Coffee drinkers are a third less likely to die young


COFFEE drinkers live longer, according to a study.

Scientists tracked 171,000 Brits and found those who enjoy a regular brew are up to a third less likely to die young.

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Coffee drinkers are a third less likely to die young – even if they add sugar, study findsCredit: Getty

Java lovers even get the health benefits if they add sugar.

Dr Dan Liu, from Southern Medical University in China, said: “Our study found that adults who drank moderate amounts of coffee sweetened with sugar every day were about 30 per cent less likely to die from any cause compared to non-coffee drinkers.”

Coffee connoisseurs faced less danger from cancer or heart disease in the study.

And instant, ground and decaf versions were all linked to a lower death risk.

The study tracked middle-aged people in the UK between 2009 and 2018 to see how likely they were to die within a seven-year period.

Any amount of unsweetened black coffee lowered the danger by between 16 and 21 per cent, researchers found.

Between 1.5 and 3.5 cups per day with a teaspoon of sugar each slashed the risk by 29 to 31 per cent.

Coffee is good for you because the beans are packed with antioxidants that help the body battle harmful cells and chemicals.

Past studies have found drinkers may have lower rates of type 2 diabetes, Parkinson’s, Alzheimer’s and liver disease.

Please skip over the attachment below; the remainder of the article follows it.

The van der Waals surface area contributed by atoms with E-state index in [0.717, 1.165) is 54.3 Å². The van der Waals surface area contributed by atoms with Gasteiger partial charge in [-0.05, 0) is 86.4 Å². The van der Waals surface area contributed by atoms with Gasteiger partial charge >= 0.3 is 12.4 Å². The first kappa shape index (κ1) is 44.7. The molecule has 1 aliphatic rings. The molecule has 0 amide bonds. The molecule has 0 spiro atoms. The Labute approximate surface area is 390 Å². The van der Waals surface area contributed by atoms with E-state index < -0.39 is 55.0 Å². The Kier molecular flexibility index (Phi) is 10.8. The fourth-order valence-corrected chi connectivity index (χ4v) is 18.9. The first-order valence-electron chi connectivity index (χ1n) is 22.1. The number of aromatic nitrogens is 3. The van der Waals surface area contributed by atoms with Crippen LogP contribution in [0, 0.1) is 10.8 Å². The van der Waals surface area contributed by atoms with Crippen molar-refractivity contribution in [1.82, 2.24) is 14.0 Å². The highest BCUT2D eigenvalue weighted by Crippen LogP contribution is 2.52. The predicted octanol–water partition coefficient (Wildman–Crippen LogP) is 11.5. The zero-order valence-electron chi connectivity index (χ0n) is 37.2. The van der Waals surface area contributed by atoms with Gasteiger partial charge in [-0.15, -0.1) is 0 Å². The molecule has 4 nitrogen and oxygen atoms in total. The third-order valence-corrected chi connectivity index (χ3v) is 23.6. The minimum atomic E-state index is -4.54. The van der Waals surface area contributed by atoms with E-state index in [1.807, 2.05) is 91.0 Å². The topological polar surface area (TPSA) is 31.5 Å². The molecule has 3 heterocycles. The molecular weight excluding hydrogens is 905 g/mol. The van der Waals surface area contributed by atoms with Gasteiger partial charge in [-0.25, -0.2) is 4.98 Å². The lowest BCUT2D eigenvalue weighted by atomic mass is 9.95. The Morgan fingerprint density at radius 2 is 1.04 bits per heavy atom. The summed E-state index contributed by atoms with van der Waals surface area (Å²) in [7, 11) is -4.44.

Dr Liu said this study, revealed in the journal Annals of Internal Medicine, is the first to prove that even sugary coffee can be healthy.

But it warned the extra milk and sugars in takeaway drinks – or drinking more than 4.5 cups of sweetened coffee every day – might be a step too far and strip away the benefits.

Dr Christina Wee, deputy editor of the journal, added: “Coffee is believed to contribute to the body’s antioxidant effects through both caffeine and chlorogenic acids.

“For unsweetened coffee, those who had approximately three cups per day had the lowest risk.

“Among consumers of sugar-sweetened coffee, those having approximately two cups a day had the lowest risk.”

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Dr Duane Mellor, a dietitian at Aston University, said: “This suggests that moderate coffee intake may be beneficial but it is important to remember what you might have with it – this study did not look to see if dunking a biscuit in your coffee was good or not, let alone having a slice of cake.”

A British Coffee Association spokesperson said: “Scientific evidence concludes that moderate coffee consumption of four to five cups per day can contribute to a healthy, balanced diet and may even confer a range of health benefits.”





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